Lymphatic and immune system
AN OVERVIEW OF THE ENDOCRINE SYSTEM
The endocrine system includes all the endocrine cells and tissues of the body. As we noted in Chapter 4, endocrine cells are glandular secretory cells that release their secretions into the extracellular fluid. This characteristic distinguishes them from exocrine cells, which secrete their products onto epithelial surfaces, generally by way of ducts. The chemicals released by endocrine cells may affect only adjacent cells, as in the case of most paracrine factors, or they may affect cells throughout the body.
The components of the endocrine system are introduced in Figure 18-1 . This figure also lists the major hormones produced in each endocrine tissue and organ. Some of these organs, such as the pituitary gland, have endocrine secretion as a primary function; others, such as the pancreas, have many other functions in addition to endocrine secretion. We shall consider the structure and functions of these endocrine organs in detail in chapters dealing with other systems. Examples include the hypothalamus, the adrenal medullae, the heart , the thymus, the pancreas and digestive tract, the kidneys, the reproductive organs, and the placenta.
THE PITUITARY GLAND
Figure 18-8 details the anatomical organization of the pituitary gland, or hypophysis. This small, oval gland lies nestled within the sella turcica, a depression in the sphenoid bone. The pituitary gland hangs inferior to the hypothalamus, connected by the slender infundibulum (funnel). The base of the infundibulum lies between the optic chiasm and the mamillary bodies. The pituitary gland is cradled by the sella turcica and held in position by the diaphragma sellae, a dural sheet that encircles the infundibulum. The diaphragma sellae locks the pituitary in position and isolates it from the cranial cavity.
The pituitary gland can be divided into posterior and anterior divisions on the basis of function and developmental anatomy. Nine important peptide hormones are released by the pituitary gland—seven by the anterior pituitary and two by the posterior pituitary. All nine hormones bind to membrane receptors, and all nine use cAMP as a second messenger. Table 18-2 summarizes key information about these hormones. Refer to this table as our discussion proceeds.
The anterior pituitary, or adenohypophysis, contains a variety of endocrine cell types. The anterior pituitary can be subdivided into three regions: (1) a pars distalis (distal part), which is the largest portion of the entire pituitary gland; (2) an extension called the pars tuberalis, which wraps around the adjacent portion of the infundibulum; and (3) a slender pars intermedia (intermediate part), which forms a narrow band bordering the posterior pituitary (Figure 18-8 ). An extensive capillary network radiates through these regions, so every endocrine cell has immediate access to the circulatory system.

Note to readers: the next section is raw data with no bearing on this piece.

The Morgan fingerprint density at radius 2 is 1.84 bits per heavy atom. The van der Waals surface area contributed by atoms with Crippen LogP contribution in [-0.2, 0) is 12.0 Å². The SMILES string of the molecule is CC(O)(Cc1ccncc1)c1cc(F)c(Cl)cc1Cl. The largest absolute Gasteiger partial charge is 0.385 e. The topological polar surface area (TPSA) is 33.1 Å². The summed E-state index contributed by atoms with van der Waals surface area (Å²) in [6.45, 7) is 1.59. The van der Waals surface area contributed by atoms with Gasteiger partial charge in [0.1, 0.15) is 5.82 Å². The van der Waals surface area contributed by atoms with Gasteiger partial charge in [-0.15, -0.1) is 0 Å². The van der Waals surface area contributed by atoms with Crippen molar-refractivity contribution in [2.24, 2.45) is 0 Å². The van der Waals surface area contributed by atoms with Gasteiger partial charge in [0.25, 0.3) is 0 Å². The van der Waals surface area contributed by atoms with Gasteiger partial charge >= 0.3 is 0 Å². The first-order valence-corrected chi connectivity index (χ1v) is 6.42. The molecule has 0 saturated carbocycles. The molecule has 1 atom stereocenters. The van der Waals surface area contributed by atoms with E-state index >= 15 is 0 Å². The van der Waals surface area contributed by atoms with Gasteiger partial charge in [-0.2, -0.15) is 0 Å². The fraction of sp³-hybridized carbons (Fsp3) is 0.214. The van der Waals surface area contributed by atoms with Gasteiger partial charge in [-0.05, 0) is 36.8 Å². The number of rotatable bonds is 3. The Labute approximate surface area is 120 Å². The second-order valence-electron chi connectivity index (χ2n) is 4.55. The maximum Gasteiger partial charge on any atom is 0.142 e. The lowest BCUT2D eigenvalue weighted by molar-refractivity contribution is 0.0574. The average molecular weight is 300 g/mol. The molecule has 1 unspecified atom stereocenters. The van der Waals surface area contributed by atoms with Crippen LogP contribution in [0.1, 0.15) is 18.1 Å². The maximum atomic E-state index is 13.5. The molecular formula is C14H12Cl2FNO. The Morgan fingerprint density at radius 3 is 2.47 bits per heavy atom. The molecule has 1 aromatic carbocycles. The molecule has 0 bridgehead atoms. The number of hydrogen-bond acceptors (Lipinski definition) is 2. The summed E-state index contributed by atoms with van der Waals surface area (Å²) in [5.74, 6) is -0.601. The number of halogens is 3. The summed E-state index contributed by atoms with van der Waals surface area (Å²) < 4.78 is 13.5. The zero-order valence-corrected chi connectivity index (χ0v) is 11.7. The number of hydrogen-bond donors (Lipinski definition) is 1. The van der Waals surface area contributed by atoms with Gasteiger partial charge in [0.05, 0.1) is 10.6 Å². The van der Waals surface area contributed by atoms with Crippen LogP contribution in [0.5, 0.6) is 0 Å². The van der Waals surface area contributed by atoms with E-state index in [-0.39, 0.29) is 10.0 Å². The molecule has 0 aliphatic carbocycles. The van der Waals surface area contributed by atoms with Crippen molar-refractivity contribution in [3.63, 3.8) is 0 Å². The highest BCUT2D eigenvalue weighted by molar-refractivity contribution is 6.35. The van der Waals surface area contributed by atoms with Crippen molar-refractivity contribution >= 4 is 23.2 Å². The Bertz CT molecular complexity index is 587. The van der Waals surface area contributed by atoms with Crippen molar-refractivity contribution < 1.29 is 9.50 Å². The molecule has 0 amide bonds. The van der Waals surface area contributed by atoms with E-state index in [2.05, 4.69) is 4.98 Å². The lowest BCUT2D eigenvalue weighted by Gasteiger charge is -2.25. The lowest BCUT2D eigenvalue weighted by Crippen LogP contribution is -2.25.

The production of hormones in the anterior pituitary is controlled by the hypothalamus through the secretion of specific regulatory factors. At the median eminence, a swelling near the attachment of the infundibulum, hypothalamic neurons release regulatory factors into the surrounding interstitial fluids. Their secretions enter the circulation quite easily, because the endothelial cells lining the capillaries in this region are unusually permeable. These fenestrated capillaries ( fenestra, window) allow relatively large molecules to enter or leave the circulatory system. The capillary networks in the median eminence are supplied by the superior hypophyseal artery.
Before leaving the hypothalamus, the capillary networks unite to form a series of larger vessels that spiral around the infundibulum to reach the anterior pituitary gland. Once within the anterior pituitary, these vessels form a second capillary network that branches among the endocrine cells (Figure 18-9 ).
This is an unusual vascular arrangement. A typical artery conducts blood from the heart to a capillary network, and a typical vein carries blood from a capillary network back to the heart. The vessels between the median eminence and the anterior pituitary, however, carry blood from one capillary network to another. Blood vessels that link two capillary networks are called portal vessels, and the entire complex is termed a portal system.
Portal systems provide an efficient means of chemical communication by ensuring that all the blood entering the portal vessels will reach the intended target cells before it returns to the general circulation. The communication is strictly one-way, however, because any chemicals released by the cells "downstream" must do a complete tour of the circulatory system before they reach the capillaries at the start of the portal system. Portal vessels are named after their destinations, so this particular network of vessels is known as the hypophyseal portal system.